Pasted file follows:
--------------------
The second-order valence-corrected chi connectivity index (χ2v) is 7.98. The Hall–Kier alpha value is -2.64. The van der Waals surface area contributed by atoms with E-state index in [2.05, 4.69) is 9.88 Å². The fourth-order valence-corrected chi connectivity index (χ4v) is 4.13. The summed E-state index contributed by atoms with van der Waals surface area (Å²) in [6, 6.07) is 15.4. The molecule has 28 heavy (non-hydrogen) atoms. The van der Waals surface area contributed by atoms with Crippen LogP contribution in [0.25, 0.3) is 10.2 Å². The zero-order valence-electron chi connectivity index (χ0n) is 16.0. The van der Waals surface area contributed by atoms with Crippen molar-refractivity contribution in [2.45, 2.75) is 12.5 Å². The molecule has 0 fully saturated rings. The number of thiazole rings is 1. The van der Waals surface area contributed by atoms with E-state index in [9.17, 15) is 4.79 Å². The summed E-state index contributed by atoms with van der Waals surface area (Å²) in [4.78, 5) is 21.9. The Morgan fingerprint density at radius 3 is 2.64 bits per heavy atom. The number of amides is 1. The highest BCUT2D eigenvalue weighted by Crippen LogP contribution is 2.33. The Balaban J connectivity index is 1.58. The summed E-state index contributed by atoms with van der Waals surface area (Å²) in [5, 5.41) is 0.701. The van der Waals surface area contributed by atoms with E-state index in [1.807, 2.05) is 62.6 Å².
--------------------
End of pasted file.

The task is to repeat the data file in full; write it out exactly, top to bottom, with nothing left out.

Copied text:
The second-order valence-corrected chi connectivity index (χ2v) is 7.98. The Hall–Kier alpha value is -2.64. The van der Waals surface area contributed by atoms with E-state index in [2.05, 4.69) is 9.88 Å². The fourth-order valence-corrected chi connectivity index (χ4v) is 4.13. The summed E-state index contributed by atoms with van der Waals surface area (Å²) in [6, 6.07) is 15.4. The molecule has 28 heavy (non-hydrogen) atoms. The van der Waals surface area contributed by atoms with Crippen LogP contribution in [0.25, 0.3) is 10.2 Å². The zero-order valence-electron chi connectivity index (χ0n) is 16.0. The van der Waals surface area contributed by atoms with Crippen molar-refractivity contribution in [2.45, 2.75) is 12.5 Å². The molecule has 0 fully saturated rings. The number of thiazole rings is 1. The van der Waals surface area contributed by atoms with E-state index in [9.17, 15) is 4.79 Å². The summed E-state index contributed by atoms with van der Waals surface area (Å²) in [4.78, 5) is 21.9. The Morgan fingerprint density at radius 3 is 2.64 bits per heavy atom. The number of amides is 1. The highest BCUT2D eigenvalue weighted by Crippen LogP contribution is 2.33. The Balaban J connectivity index is 1.58. The summed E-state index contributed by atoms with van der Waals surface area (Å²) in [5, 5.41) is 0.701. The van der Waals surface area contributed by atoms with E-state index in [1.807, 2.05) is 62.6 Å².